Shortly before I started reading it, I was reminded of Vox Day’s description of the “gamma” male which I may have written about before. A gamma in essence is a male who repels women and is constantly lying to themselves and others; though they only fool themselves. They tend to be nerds but they certainly don’t have to be and you’ll find them in every enthusiast community and workplace. I exhibit these tendencies and am saved only by my inability to lie to myself.
Judging by what I’ve read here, I tend to suspect the author is one too though he has been saved by his success. Gamma’s tend to love the “secret king” or King Arthur type story where the hero is discovered to be a special boy only nobody (except maybe his mum), realised it. This is at its worst when the protagonist has no actual skills or anything that merits him being special but somehow he is anyway.
The main character Jim, is a misanthrope killed early in the story only to be resurrected as a zombie. After repeated attempts to commit zombie suicide, he mostly resigns himself to being undead and the story carries on. There is nothing special about Jim but he is nonetheless put out in front of the events of the story despite his reluctance to be there. If you aren’t a gamma, you probably already dislike the guy.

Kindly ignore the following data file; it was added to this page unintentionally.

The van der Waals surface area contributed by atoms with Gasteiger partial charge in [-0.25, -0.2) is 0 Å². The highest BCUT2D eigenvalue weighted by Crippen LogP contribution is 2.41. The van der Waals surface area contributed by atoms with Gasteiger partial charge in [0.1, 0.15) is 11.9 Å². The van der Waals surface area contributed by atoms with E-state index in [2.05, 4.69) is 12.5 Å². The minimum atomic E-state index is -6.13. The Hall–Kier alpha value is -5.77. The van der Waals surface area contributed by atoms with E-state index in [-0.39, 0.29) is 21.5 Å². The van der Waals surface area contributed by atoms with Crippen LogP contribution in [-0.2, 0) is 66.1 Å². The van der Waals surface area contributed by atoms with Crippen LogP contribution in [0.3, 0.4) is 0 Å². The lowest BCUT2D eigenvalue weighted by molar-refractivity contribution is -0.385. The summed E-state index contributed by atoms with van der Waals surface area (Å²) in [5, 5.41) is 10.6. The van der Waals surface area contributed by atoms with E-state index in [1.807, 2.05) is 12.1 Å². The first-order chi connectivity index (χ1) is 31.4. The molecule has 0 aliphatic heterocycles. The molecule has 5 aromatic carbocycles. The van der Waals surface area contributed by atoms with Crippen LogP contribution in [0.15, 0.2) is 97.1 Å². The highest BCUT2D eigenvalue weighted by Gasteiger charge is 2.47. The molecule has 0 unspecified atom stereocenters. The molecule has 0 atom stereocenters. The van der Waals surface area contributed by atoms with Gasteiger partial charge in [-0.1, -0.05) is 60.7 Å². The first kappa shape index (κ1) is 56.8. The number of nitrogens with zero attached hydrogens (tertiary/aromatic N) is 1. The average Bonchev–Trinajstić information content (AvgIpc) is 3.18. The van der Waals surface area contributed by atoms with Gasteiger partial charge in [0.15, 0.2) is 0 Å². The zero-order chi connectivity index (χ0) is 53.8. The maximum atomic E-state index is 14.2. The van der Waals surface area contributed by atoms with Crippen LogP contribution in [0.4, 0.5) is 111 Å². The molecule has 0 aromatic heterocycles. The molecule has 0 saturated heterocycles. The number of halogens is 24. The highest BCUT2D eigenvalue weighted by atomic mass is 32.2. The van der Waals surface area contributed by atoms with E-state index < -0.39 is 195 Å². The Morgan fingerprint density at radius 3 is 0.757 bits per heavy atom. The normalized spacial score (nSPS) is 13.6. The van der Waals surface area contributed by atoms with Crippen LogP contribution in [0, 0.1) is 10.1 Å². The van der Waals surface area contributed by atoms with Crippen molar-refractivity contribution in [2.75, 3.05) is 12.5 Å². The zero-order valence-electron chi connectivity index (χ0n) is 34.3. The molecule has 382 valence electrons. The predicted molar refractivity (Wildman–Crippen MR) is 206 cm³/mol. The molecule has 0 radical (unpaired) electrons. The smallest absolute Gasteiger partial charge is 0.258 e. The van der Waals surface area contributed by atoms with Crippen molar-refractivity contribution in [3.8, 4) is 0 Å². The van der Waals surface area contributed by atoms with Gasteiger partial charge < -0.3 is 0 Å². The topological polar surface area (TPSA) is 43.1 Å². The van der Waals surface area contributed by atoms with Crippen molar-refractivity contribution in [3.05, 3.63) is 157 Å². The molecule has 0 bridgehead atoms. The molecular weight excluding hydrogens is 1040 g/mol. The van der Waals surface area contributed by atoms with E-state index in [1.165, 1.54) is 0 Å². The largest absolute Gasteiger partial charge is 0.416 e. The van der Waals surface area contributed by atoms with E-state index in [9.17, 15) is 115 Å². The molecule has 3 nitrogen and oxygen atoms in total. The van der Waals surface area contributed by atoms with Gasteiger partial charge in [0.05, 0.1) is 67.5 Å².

Something else observed by Vox about gamma authors is their tendency to write in sexually aggressive female characters that are attracted to the protagonist for no particular reason. Examples of this are legion in modern fiction and all but non-existent in the real world. Apparently red hair is common for these women too. I immediately recalled this when I read the description of the novel’s love interest:
“I took a good look at Meryl for the first time. As I had earlier noted, she was a couple of years younger than me, or at least had been at the point of death. Her hair was surprisingly full and red for a corpse and was arranged into two cheerful pigtails pointing diagonally upwards from her skull.”